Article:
This chapter focuses on the emergence of human dignity as a fundamental legal value in the United Kingdom, and the ways that judges are exploring its potential for reshaping the meaning of democracy. It evaluates how the concept of human dignity has been relied on, in some of the seminal cases that concern the extent of judicial power under the Human Rights Act 1998, to support a substantive account of democracy as a community of moral equals. A range of theories are relied on to draw out and expand upon some of the features of such a community that are identified in the cases. The chapter summarises that a community of equals is one in which each person has the moral authority to address - and reciprocal responsibility to answer - demands to be treated in a way that reflects the equality of their worth. It explains that this means ensuring that each person has the opportunity to shape the collective decisions of the community, to ensure that they reflect the equal importance of their basic needs and their interests in fulfilling their creative potential. Furthermore, it requires that a collective decision can be justified based on principles that express respect for the equal worth of all. Central to the account of democracy that is being developed by judges, is a more constructive vision of the relationships between the individual, wider community, and the public institutions that represent that community. With reference to the cases, the chapter highlights how the concept of respect for equal dignity is seen as essential to supporting relationships that are to the benefit of the individual and to the vitality of the community as a whole.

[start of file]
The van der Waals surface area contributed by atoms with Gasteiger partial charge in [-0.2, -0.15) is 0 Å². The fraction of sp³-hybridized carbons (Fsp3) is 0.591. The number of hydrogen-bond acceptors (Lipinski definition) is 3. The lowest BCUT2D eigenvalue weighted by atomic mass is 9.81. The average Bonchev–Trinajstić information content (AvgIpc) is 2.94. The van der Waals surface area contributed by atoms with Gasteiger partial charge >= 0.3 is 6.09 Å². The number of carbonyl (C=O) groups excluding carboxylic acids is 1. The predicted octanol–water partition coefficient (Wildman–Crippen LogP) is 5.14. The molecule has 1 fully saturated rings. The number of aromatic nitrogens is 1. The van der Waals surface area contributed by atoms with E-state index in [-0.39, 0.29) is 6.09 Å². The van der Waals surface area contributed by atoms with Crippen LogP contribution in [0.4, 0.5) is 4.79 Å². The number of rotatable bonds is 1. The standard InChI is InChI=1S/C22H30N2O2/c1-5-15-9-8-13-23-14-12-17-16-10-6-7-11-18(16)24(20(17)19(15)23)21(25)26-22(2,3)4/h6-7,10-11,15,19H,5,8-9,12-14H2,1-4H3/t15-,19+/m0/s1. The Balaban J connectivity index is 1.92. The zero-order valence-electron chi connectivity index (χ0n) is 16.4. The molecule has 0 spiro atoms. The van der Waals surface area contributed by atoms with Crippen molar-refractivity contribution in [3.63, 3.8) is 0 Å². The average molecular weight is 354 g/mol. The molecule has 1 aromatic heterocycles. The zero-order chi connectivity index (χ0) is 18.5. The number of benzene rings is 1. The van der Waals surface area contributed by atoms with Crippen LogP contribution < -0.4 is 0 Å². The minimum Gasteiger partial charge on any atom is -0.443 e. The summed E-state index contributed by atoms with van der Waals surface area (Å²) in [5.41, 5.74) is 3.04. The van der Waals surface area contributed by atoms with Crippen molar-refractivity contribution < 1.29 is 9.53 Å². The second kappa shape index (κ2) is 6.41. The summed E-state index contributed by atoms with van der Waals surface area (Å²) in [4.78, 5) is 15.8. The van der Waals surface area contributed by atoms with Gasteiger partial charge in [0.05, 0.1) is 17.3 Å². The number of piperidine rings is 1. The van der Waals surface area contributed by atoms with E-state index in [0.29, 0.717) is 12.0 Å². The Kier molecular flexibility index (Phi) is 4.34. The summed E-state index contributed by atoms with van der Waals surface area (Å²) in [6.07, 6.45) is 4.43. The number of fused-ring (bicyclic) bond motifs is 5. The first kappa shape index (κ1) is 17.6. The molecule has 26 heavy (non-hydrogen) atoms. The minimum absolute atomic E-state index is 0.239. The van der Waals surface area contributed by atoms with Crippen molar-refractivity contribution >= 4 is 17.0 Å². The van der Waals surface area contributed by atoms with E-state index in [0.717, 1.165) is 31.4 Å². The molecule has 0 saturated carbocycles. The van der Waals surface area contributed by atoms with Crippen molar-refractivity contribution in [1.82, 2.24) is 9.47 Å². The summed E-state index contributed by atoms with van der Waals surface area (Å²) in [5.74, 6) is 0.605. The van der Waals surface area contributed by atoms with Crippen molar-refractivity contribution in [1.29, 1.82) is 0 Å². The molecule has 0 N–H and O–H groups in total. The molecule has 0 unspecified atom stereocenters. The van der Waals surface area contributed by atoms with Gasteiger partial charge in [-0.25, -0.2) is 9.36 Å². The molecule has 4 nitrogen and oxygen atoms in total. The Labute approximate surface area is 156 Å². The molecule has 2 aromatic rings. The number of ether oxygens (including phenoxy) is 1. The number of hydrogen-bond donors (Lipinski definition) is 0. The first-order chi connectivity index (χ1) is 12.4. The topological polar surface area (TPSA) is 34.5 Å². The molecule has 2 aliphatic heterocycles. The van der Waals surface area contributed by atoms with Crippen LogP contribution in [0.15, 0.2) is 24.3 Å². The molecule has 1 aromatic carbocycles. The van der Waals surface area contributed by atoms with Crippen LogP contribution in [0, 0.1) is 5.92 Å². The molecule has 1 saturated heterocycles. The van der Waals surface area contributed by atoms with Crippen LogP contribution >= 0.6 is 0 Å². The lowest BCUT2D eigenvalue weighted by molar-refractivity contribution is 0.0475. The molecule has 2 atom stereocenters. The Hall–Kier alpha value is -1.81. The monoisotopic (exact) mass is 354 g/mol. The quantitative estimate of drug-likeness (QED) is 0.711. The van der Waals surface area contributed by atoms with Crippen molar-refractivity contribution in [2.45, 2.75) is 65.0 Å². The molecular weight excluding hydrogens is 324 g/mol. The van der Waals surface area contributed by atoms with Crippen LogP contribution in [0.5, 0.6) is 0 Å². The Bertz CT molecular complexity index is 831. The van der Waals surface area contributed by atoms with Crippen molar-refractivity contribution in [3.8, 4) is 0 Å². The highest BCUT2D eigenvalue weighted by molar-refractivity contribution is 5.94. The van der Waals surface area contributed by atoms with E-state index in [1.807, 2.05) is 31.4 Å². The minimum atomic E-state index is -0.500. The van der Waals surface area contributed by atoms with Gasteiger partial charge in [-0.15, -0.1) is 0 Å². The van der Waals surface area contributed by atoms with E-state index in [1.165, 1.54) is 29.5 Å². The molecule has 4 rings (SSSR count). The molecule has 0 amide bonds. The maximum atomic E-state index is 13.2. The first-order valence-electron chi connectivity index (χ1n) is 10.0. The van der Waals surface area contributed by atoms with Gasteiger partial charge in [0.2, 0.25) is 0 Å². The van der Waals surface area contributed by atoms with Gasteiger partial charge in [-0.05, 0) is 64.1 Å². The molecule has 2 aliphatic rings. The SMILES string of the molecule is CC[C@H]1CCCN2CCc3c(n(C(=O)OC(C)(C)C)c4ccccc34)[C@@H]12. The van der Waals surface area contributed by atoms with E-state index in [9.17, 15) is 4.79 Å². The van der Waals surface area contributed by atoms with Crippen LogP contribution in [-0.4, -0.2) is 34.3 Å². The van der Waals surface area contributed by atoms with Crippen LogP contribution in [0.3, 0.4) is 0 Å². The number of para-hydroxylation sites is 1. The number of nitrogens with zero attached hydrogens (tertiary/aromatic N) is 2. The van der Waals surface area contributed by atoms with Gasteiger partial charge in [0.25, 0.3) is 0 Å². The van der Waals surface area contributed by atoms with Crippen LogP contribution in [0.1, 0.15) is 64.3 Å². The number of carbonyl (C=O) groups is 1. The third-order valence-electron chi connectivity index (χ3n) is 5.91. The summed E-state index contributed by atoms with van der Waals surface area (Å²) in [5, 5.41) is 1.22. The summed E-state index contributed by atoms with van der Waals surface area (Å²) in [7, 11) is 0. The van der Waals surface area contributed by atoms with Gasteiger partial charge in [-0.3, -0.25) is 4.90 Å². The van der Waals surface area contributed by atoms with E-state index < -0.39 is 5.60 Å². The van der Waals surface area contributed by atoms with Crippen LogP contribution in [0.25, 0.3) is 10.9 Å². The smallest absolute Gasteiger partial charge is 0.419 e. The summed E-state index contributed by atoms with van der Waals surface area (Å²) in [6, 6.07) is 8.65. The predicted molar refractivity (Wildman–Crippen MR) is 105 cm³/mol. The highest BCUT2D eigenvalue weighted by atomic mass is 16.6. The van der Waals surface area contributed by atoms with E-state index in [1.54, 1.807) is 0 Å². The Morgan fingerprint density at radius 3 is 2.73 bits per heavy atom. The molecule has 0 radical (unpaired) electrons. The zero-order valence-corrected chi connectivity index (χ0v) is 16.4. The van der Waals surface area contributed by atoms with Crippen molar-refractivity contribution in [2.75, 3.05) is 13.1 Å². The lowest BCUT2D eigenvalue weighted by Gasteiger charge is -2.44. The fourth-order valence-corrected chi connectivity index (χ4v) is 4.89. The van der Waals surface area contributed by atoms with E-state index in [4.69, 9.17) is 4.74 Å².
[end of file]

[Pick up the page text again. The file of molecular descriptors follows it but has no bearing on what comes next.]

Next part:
|Title of host publication||Human Dignity and Democracy in Europe|
|Subtitle of host publication||Synergies, Tensions and Crises|
|Editors||Daniel Bedford, Catherine Dupré, Gábor Halmai, Panos Kapotas|
|Publisher||Edward Elgar Publishing|
|Number of pages||25|
|Publication status||Published - 17 Mar 2022|